A Series of Unfortunate Events by Lemony Snicket

Reviewed by Becky Benoit

Every night, my 8-year old and I curl up together and I read aloud to her. This beloved bedtime routine has been a nightly ritual for us since she was born, so after nearly a decade, I’ve learned to always stay on the lookout for good, age-appropriate kids’ books that have great read-aloud potential.

I like children’s series. If your kid likes the first one, you have a whole list of others in the series guaranteed to hold her interest and stave off that complaint we all dread: “This book is boring!” If she’s not interested by the end of the first book, you can just move on to something different.

There are lots of great series with plenty of read-aloud potential for the pre-teen age group, but A Series of Unfortunate Events is definitely among my list of favourites. These books have been out for a while – there are 13 in the series, ensuring you’ll have lots of nights of reading if your child likes “Book the First – The Bad Beginning” – but they’ve endured the test of time. Kids continue to read them, and love them, year after year. They’re well-written, and kids love the sarcastic dark humour that infuses each installment, from the title right to the final page.

A Series of Unfortunate Events follows the tragic misadventures of three orphans who just can’t seem to catch a break. From the moment the Baudelaire siblings are orphaned (which happens pretty darn close to the first page) and sent to live with their scheming uncle, the penultimately evil Uncle Olaf, nothing goes right for them. From being forced into work at a lumber mill where they’re fed only a stick of gum for lunch, to finding themselves trapped in a hospital and facing the possibility of a cranioectomy, the Baudelaire orphans never lose their cheery dispositions, or their remarkable ability to think on their feet in the midst of a seemingly hopeless situation.

To be fair, the author warns kids of this in the very first paragraph, which begins, “If you are interested in stories with happy endings, you would be better off reading some other book. In this book, not only is there no happy ending, there is no happy beginning and very few happy things in the middle.”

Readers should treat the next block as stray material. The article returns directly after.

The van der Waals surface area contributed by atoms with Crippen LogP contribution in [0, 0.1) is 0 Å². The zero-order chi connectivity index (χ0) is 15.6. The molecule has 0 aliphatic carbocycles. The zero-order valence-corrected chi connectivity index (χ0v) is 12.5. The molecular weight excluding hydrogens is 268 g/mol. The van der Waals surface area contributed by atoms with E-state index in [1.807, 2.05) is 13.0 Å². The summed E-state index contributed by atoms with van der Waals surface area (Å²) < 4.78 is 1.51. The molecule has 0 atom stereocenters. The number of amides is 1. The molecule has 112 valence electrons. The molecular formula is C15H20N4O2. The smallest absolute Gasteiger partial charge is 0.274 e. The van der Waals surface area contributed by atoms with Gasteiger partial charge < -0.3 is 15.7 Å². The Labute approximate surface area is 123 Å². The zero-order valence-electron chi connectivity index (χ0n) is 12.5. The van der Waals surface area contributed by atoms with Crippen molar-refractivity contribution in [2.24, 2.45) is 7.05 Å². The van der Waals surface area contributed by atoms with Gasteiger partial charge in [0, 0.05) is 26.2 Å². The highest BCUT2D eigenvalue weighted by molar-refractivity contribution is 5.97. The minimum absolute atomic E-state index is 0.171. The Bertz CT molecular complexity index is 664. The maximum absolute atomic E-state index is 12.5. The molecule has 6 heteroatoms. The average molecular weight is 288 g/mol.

To a kid (and to be honest, most adults too) this beginning is absolutely irresistible. It’s the literary equivalent of telling a kid not to bother trying a new food, because he absolutely will not, under any circumstances, like it. In fact, he’s guaranteed to hate it. At which point, said kid must try the food in question, if only to prove his parents wrong, which kids dearly love to do under any circumstances.

Despite the darkly humourous tone struck by this series, the books themselves are far from depressing. They’re very cleverly written, perfectly paced for the busy, roving mind of an elementary school-aged kid, and peopled with characters that are either eminently likeable, or eminently hate-able. For kids of this age, who are developing a sense of social justice and the eminent rightness and wrongness of things, this book hits all the right notes.

Because I can never really hang up my teacher’s hat, I also have to applaud these books for the fact that they never dumb down the writing for kids. The text is peppered with rich, wonderful words, most of which kids can figure out based on the context of the story. Sometimes, they can’t, at which point I suggest to my daughter that she zip over to the computer and look up the word, a suggestion that virtually never needs to be repeated. It’s vocabulary-building at its finest, and it makes the book a lot more fun to read for the adult that happens to be narrating as well.
If you’re looking for a read-aloud for your child that’s a little bit different than most of the usual children’s fare, I highly recommend this series. It’s clever, well-paced, cheekily sarcastic and most importantly, great fun to read aloud.


5 teacups